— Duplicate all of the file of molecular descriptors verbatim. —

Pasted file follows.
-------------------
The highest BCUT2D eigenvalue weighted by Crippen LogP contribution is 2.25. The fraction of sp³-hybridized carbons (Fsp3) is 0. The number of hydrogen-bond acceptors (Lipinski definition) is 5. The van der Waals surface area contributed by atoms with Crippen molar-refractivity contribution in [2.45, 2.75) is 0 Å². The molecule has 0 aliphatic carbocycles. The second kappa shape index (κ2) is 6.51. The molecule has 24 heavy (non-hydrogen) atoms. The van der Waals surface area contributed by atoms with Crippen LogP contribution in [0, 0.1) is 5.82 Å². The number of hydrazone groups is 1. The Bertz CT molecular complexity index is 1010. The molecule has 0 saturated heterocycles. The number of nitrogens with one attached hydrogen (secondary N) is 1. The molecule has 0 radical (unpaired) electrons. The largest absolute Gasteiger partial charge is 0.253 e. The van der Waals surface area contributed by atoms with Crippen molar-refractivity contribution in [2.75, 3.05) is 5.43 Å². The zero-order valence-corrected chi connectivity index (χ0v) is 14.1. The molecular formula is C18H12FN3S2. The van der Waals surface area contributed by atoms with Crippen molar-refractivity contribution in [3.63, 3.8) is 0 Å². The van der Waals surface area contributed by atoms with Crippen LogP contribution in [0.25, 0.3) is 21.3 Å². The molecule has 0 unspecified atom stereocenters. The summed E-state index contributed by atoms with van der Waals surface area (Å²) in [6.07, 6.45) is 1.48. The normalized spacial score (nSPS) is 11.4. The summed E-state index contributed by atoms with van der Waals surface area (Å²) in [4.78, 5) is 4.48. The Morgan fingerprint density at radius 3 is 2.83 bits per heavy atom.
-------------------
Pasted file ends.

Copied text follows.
The highest BCUT2D eigenvalue weighted by Crippen LogP contribution is 2.25. The fraction of sp³-hybridized carbons (Fsp3) is 0. The number of hydrogen-bond acceptors (Lipinski definition) is 5. The van der Waals surface area contributed by atoms with Crippen molar-refractivity contribution in [2.45, 2.75) is 0 Å². The molecule has 0 aliphatic carbocycles. The second kappa shape index (κ2) is 6.51. The molecule has 24 heavy (non-hydrogen) atoms. The van der Waals surface area contributed by atoms with Crippen LogP contribution in [0, 0.1) is 5.82 Å². The number of hydrazone groups is 1. The Bertz CT molecular complexity index is 1010. The molecule has 0 saturated heterocycles. The number of nitrogens with one attached hydrogen (secondary N) is 1. The molecule has 0 radical (unpaired) electrons. The largest absolute Gasteiger partial charge is 0.253 e. The van der Waals surface area contributed by atoms with Crippen molar-refractivity contribution in [2.75, 3.05) is 5.43 Å². The zero-order valence-corrected chi connectivity index (χ0v) is 14.1. The molecular formula is C18H12FN3S2. The van der Waals surface area contributed by atoms with Crippen molar-refractivity contribution in [3.63, 3.8) is 0 Å². The van der Waals surface area contributed by atoms with Crippen LogP contribution in [0.25, 0.3) is 21.3 Å². The molecule has 0 unspecified atom stereocenters. The summed E-state index contributed by atoms with van der Waals surface area (Å²) in [6.07, 6.45) is 1.48. The normalized spacial score (nSPS) is 11.4. The summed E-state index contributed by atoms with van der Waals surface area (Å²) in [4.78, 5) is 4.48. The Morgan fingerprint density at radius 3 is 2.83 bits per heavy atom.